Anger is a Choice

"What you are speaks so loudly that I can't hear what you are saying." This statement makes me think about people who don't really have to say anything. I just know what is happening with them by their facial expression and actions. Does that sound familiar? Words are only part of the way we say what we mean. Our tone of voice and body language account for about 93% of how we actually interact with others.

Anger is a great example of an emotion that can be communicated without words at all. When we get angry, there is a definite physical response. Anger can be a hazard to health and well being. When we continue to let it escalate, our body responds by releasing chemicals. These chemicals prepare us for "fight" or "flight", as in a case of threat of harm. The heart beats faster and body temperature rises. Blood pressure and breathing increase in response to stress. If we are angry frequently and let it continue to escalate, it harms the body. The heart gets weaker by continued pressure on arterial walls and the immune system gets depleted, thus leading to disease. There are many reasons to control anger. To maintain general health is one but our interactions and relationships with others is another.

Some may think that anger needs to be non - existent in order to feel or relate better. That is not a realistic assumption. Anger is a normal emotional response to something we dislike or feel in times of danger or threat. You've heard of the "adrenaline rush", well, it can be very beneficial. In fact, it can lead us to act in such constructive ways that our self esteem and well being are improved. Therefore, it is how we act upon the feeling that determines the extent of our well being. Think of anger as an emotion, a feeling, a communicator, and a cause - that says it all.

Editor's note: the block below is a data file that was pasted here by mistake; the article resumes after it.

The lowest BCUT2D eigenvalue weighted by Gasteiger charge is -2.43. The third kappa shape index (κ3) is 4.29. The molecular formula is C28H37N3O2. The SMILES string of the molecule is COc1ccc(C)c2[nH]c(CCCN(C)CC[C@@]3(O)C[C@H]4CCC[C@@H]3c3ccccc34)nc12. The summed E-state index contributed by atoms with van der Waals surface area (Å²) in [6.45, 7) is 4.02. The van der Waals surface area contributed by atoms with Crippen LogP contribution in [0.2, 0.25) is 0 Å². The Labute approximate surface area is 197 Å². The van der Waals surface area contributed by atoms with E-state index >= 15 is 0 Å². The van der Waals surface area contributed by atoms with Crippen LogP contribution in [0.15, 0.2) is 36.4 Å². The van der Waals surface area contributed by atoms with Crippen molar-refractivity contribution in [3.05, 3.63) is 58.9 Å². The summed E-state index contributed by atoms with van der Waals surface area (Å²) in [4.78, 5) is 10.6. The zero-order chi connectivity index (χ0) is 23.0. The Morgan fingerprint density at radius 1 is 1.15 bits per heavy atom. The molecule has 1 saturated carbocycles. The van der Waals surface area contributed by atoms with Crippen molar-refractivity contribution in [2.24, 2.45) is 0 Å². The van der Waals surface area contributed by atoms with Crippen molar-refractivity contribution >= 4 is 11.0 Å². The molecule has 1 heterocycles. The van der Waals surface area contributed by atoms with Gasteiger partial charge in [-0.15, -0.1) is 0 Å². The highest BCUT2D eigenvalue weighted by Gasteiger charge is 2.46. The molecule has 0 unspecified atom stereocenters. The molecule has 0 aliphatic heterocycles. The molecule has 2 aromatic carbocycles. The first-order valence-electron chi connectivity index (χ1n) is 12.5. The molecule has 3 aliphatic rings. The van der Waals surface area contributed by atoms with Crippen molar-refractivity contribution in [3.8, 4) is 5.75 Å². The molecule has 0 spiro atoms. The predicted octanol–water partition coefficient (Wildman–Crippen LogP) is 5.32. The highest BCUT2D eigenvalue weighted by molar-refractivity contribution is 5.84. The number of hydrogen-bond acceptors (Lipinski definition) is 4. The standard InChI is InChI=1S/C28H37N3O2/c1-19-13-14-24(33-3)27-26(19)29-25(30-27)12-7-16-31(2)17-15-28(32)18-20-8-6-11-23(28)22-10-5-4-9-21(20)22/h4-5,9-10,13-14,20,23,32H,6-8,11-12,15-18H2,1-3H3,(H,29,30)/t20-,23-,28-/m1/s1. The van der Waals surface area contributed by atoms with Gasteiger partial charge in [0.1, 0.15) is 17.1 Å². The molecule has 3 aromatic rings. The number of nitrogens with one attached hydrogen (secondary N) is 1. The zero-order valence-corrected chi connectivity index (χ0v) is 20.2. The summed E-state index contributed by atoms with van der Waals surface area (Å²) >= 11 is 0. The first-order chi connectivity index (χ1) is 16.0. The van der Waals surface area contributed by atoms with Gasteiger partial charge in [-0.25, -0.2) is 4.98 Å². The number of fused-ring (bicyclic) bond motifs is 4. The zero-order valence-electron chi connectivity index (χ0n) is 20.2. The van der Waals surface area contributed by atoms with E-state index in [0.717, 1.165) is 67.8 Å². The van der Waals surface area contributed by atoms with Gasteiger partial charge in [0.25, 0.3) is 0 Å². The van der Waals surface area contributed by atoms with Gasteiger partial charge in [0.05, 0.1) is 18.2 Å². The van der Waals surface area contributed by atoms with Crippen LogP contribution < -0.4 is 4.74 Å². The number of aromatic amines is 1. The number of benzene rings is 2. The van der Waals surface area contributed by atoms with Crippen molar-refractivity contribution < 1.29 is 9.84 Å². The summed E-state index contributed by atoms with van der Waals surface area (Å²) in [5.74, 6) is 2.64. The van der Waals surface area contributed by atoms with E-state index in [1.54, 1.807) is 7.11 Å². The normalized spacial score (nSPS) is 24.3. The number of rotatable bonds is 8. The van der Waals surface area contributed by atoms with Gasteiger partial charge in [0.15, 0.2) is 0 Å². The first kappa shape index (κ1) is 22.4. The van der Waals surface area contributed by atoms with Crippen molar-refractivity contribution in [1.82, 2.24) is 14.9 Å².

So, how can we deal with this emotion in a less detrimental and more positive way? We must first become aware of our own physiological responses. We can monitor the feeling and arousal. Sometimes, just being aware helps to change our behavior. Keep a chart or diary of the anger. Write the number of occurrences and your reaction. Think about the response, then you have a choice - continue to let it escalate or change to a more positive action. Instead of letting angry feelings control us, we can learn to take responsibility and control the response. For example, I am having a disagreement with a friend. I feel the anger begin with my pulse increase andhaving a feeling of being flushed. I can then respond, "I really don't agree with you, maybe we can look at other alternatives." I am explaining how I feel and giving the other a chance to be more open to respond. I am not screaming and becoming hostile. Nothing ever gets resolved after we start being aggressive. It becomes pointless and leads us to feel frustrated and defeated.

There are other ways to control anger as well. Exercise, relaxation and improving communication and assertiveness skills can all be learned. Then, we can benefit more positively from a situation that might have had harmful and long lasting effects.

Anger is a choice. It can be handled and lead to more productive and caring behavior or it can lead to destructive and hurtful interactions for us and others.

Copyright 1994,1995 Lovina Pivin
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